Firewalls also don’t necessarily scan for vulnerabilities. They don’t provide security information event management or SIEM. At its core, SIEM takes all the information from each component of your cooperative’s security system and puts it in one place, analyzing events in real-time. A firewall’s activity would be just one thing a SIEM monitors.
To protect your electric co-op there are several additional steps you need to take to augment your firewall’s protection. These steps bolster your system’s overall security while filling in any gaps a firewall leaves.
The devices your employees use to work on a network all need to be protected. These especially include any devices your team members take home like laptops, tablets or phones because they are used outside the perimeter of the organization’s firewall. Since this is the case, endpoint devices are a common point of attack for hackers.
Most end-point protection is software that is installed on the device, such as antivirus software, but it can go deeper than that and include hardware as well.
Setting good organization policy and educating employees about how to safely use endpoint devices, especially when using them remotely, is also an important part of endpoint protection.
Proactive threat hunting
In today’s cyber environment, it’s not enough to simply defend against attackers. A decade ago hackers were poorly skilled and could be successful because most organizations had poor security. Today, however, highly-skilled cyber criminals are using sophisticated attacks against medium- to large-sized businesses that actually have decent security measures in place. That means despite your best efforts, you probably already have some threats inside your system.
These attacks, once inside a system, are engineered not to trip any existing defenses.
That’s why proactive threat hunting is so important. This usually means a combination of different software suites and services to scan systems and identify potential threats. It also includes “honeypots”, which are essentially traps set for hackers that allow monitoring services to learn malicious behavior and respond to attacks accordingly.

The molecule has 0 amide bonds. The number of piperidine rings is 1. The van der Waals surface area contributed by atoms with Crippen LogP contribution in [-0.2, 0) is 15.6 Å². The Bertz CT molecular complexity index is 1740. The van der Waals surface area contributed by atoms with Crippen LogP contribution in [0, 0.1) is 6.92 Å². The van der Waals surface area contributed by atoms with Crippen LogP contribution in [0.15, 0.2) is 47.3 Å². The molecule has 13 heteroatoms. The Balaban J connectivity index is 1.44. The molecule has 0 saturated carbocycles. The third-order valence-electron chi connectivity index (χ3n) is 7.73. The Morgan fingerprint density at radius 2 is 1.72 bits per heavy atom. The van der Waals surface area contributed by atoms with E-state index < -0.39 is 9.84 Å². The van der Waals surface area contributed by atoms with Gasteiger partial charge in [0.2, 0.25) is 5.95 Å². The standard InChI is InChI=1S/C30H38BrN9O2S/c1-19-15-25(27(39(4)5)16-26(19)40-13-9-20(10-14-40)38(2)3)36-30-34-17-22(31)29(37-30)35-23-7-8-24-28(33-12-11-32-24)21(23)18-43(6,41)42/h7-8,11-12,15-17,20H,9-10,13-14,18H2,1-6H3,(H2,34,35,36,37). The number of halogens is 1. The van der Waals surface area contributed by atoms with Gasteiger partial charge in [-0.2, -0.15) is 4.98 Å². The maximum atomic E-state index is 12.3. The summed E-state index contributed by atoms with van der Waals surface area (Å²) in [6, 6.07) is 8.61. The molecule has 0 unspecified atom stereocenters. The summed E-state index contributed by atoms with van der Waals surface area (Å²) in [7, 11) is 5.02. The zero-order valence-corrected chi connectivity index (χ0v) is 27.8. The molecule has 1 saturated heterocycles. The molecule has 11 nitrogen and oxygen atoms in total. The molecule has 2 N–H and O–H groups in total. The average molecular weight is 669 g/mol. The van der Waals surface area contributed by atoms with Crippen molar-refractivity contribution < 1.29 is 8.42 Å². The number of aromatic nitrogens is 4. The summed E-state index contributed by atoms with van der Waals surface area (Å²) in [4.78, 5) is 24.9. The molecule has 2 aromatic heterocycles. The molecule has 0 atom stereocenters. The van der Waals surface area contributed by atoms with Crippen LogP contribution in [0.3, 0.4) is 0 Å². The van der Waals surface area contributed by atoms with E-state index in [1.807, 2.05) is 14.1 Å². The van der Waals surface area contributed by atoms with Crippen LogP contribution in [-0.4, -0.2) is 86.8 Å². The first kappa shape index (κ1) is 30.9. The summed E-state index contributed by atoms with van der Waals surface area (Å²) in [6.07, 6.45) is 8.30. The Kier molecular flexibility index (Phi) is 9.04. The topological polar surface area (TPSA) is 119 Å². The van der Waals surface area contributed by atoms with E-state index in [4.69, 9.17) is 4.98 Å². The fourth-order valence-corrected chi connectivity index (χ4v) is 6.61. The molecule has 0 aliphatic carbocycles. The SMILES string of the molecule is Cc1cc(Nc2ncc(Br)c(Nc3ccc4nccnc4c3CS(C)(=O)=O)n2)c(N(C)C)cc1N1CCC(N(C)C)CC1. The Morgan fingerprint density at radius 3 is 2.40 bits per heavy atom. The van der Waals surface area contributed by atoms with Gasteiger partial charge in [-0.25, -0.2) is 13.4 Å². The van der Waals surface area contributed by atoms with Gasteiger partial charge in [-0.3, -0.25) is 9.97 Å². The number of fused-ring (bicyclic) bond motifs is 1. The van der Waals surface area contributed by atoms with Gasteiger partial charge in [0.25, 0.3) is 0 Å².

Regular security audits and penetration testing
Regularly auditing your electric co-op’s overall security helps to find any gaps that may exist due to the ever-changing cyber landscape and ensure you are doing everything you can to keep your cooperative safe and operational. These audits are often a combination of a paper questionnaire and software-assisted assessments.
Penetration testing is using simulated attacks against an organization to assess your co-op’s vulnerability. Constant scanning goes a long way towards bolstering the overall security of a system because it closes gaps quickly before attackers can discover them.
The ever-shifting, multiple layers of cybersecurity is precisely why my colleague Casey Davis and I created TITAN, our purpose-built cybersecurity suite for electric cooperatives.
TITAN uses what’s called a next-generation firewall. This type of firewall is proactive. Instead of merely stopping whatever malware is on its “no entry” or “no exit” list, a next-generation firewall studies the traffic going in or going out of a system and, in the case of malware, can isolate and neutralize the attack based on abnormal behavior.
And, TITAN is a SIEM tool, which means it combines security incident and event management. Each of TITAN’s different components work together to monitor systems and identify issues in real-time. The vulnerability scanning is constant, too. Once your entire co-op’s network and systems are scanned, TITAN just starts right from the beginning to do it again. All of these components work together to provide complete, multi-layer protection for your electric cooperative.
TITAN puts all that information onto a web-based dashboard so even if your co-op doesn’t have a huge IT team you can still understand your security posture and network performance in real-time. Behind that dashboard is our U.S.-based SOC team. They analyze the information and address any cyberattacks that occur 24 hours a day, seven days a week.
It’s easy to become overwhelmed when it comes to cybersecurity, especially when one considers the sheer number of ways cyberattacks occur. A firewall can feel like a total solution. To some degree, they seem complete and straightforward.
Suppose you want to sleep at night knowing you’ve done everything possible – inside and out – to protect your electric co-op. In that case, you need to go beyond firewalls and invest in a comprehensive solution that can adapt to the changing threat landscape.
Contact SkyHelm today to learn more about how TITAN provides the protection electric co-ops need. .